Microrna Scaffold Cancer Therapy
By Joao Conde, Nuria Oliva, and Natalie Artzi, Massachusetts Institute of Technology (MIT)
"Short genetic sequences called microRNAs, which control the proper function and growth of cells, are being investigated by researchers as a possible cancer therapy."
Language Pathways of The Brain
By Stephanie J Forkel and Ahmad Beyh, Natbrainlab, King's College London; Alfonso De Lara Rubio, King's College London
"This image shows a 3D-printed reconstruction of the white matter pathway connecting two areas of the brain (here shown from the left) which is called the arcuate fasciculus."
Intraocular Lens 'Iris Clip'
By Mark Bartley, Cambridge University Hospitals NHS Foundation Trust
"This image shows how an 'iris clip', also known as an artificial intraocular lens (IOL), is fitted onto the eye. An iris clip is a small, thin lens made from silicone or acrylic material, and has plastic side supports, called haptics, to hold it in place."
Hawaiian Bobtail Squid
By Mark R Smith, Macroscopic Solutions
"Native to the Pacific Ocean, Hawaiian bobtail squid are nocturnal predators that remain buried under the sand during the day and come out to hunt for shrimp near coral reefs at night."
Gabriel Galea, University College London
By Gabriel Galea, University College London
"Our spines allow us to stand and move, and they protect the spinal cord, which connects all the nerves in our body with our brain. The spinal cord is formed from a structure called the neural tube, which develops during the first month of pregnancy. This series of three images shows the open end of a mouse's neural tube, with each image highlighting (in blue) one of the three main embryonic tissue types."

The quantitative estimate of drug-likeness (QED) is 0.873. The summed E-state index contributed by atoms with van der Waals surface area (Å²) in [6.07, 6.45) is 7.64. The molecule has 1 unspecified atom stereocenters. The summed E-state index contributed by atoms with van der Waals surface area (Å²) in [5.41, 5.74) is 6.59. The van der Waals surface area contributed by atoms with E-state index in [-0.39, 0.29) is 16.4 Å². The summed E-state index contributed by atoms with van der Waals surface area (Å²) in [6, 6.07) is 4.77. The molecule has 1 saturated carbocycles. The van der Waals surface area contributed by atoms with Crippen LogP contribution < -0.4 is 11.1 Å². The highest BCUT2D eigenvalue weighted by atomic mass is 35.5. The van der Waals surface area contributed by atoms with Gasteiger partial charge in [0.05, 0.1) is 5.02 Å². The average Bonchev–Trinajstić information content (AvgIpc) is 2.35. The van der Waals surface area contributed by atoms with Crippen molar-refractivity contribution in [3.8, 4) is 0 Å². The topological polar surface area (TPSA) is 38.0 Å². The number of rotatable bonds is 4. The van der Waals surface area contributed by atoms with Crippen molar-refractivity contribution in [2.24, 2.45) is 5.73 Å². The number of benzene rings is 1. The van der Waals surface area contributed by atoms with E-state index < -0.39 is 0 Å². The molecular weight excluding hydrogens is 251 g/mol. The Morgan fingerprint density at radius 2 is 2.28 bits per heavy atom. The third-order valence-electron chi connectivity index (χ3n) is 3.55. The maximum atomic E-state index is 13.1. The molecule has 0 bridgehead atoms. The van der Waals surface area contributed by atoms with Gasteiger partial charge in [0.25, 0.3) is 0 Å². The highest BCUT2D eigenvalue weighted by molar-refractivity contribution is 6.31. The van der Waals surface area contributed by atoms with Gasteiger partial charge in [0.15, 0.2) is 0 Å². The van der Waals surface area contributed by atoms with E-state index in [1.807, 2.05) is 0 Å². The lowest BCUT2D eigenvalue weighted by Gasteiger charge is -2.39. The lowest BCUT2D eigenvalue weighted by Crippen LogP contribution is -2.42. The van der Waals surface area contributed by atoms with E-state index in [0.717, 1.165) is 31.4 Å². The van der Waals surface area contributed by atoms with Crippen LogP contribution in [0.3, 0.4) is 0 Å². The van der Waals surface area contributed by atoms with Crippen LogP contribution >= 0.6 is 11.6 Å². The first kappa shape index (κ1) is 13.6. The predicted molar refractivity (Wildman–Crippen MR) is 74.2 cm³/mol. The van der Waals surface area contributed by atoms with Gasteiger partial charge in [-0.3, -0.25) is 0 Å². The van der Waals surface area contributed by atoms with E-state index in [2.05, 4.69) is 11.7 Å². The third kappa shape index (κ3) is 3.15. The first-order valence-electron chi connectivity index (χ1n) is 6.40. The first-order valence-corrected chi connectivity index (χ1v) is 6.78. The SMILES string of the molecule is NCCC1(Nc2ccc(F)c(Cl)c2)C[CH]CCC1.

Cat Skin and Blood Supply
By David Linstead
"A polarized light micrograph of a section of cat skin, showing hairs, whiskers and their blood supply."
By Daria Kirpach/Salzman International
"Rita Levi-Montalcini (1909–2012) was an Italian neurobiologist and the joint recipient of the 1986 Nobel Prize in Physiology or Medicine for the discovery of nerve growth factor (NGF). Rita graduated in medicine in 1936, but due to Mussolini's 1938 Manifesto of Race, which barred non-Aryan citizens from having academic careers, was forced to build a small laboratory in the family home and work in secret."